The super app concept originated in Asia, but a growing number of Western companies aim to emulate these all-in-one mobile powerhouses. Apps like WeChat and AliPay in China, Grab (Singapore), PayTM (India), GoTo (Indonesia), Kakao (South Korea) and AirAsia (Malaysia) have all built addictive multi-service apps that offer practically all the digital services one could need on a daily basis and dominate their respective markets. Now companies like Google, Meta, Twitter, PayPal, Hopper, Booking.com and Uber are seeking to replicate the level of super app success seen in Asia (and more recently, in Africa and Latin America) in Western markets like the U.S. and Europe.
It remains to be seen whether these – or other competitors – can achieve similar adoption. But companies may not need to build a full-fledged unicorn super app to capture some of the benefits that have made these platforms an essential part of daily life for Asian consumers.
Super apps typically share a common set of features and functionality. But discussion of these features often skims over their significance within the business model. It is this deeper layer that speaks to both what makes super apps so effective – and why they will likely work somewhat differently in the West. Below is a preview of the discussion of some of the key ingredients of successful super apps.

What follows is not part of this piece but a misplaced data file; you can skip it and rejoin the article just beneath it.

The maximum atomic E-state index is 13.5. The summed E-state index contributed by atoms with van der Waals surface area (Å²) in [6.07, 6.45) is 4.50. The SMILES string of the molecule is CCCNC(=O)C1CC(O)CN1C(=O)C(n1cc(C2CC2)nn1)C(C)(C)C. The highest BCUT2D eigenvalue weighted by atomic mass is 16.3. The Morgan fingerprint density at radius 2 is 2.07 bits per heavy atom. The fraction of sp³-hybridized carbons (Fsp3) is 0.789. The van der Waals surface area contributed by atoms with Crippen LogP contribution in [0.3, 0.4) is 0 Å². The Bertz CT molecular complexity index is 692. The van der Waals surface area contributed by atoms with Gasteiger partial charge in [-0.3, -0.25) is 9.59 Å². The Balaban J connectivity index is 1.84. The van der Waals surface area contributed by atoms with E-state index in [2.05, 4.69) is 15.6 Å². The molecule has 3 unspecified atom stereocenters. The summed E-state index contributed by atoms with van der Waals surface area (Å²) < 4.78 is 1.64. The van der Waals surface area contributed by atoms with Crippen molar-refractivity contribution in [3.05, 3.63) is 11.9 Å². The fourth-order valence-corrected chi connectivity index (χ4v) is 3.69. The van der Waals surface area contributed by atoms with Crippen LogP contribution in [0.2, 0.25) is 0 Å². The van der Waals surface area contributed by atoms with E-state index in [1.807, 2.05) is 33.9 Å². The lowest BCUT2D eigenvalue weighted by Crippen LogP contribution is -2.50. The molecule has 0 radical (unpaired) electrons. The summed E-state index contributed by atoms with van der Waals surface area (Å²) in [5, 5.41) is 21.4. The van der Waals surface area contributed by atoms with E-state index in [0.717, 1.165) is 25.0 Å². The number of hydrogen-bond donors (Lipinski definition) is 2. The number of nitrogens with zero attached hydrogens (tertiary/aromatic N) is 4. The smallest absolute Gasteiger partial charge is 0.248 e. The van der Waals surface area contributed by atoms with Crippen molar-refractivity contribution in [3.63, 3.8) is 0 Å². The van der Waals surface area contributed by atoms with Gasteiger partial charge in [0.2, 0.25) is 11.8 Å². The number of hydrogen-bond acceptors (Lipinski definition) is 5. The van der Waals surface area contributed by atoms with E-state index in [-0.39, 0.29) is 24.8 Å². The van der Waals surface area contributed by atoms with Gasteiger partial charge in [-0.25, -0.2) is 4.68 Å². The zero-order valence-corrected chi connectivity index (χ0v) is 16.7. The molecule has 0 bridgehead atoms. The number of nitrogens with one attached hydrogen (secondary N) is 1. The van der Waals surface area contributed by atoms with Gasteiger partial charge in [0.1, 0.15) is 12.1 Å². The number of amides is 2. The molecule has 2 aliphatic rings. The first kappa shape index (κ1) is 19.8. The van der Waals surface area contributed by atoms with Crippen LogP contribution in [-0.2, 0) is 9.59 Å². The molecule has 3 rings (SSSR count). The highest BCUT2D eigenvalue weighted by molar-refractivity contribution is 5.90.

Mini programs are a key feature for many super apps, providing a way for third-party developers to become part of the ecosystem. They are lightweight mini-applications that are housed inside the super app, making it easy for users to add or remove functionality as needed.
In the meantime, there is a push to create pseudo-super apps, with travel, social media and tech companies looking for ways to add additional services, along with more of the secret sauce that has fueled the growth of WeChat and others.
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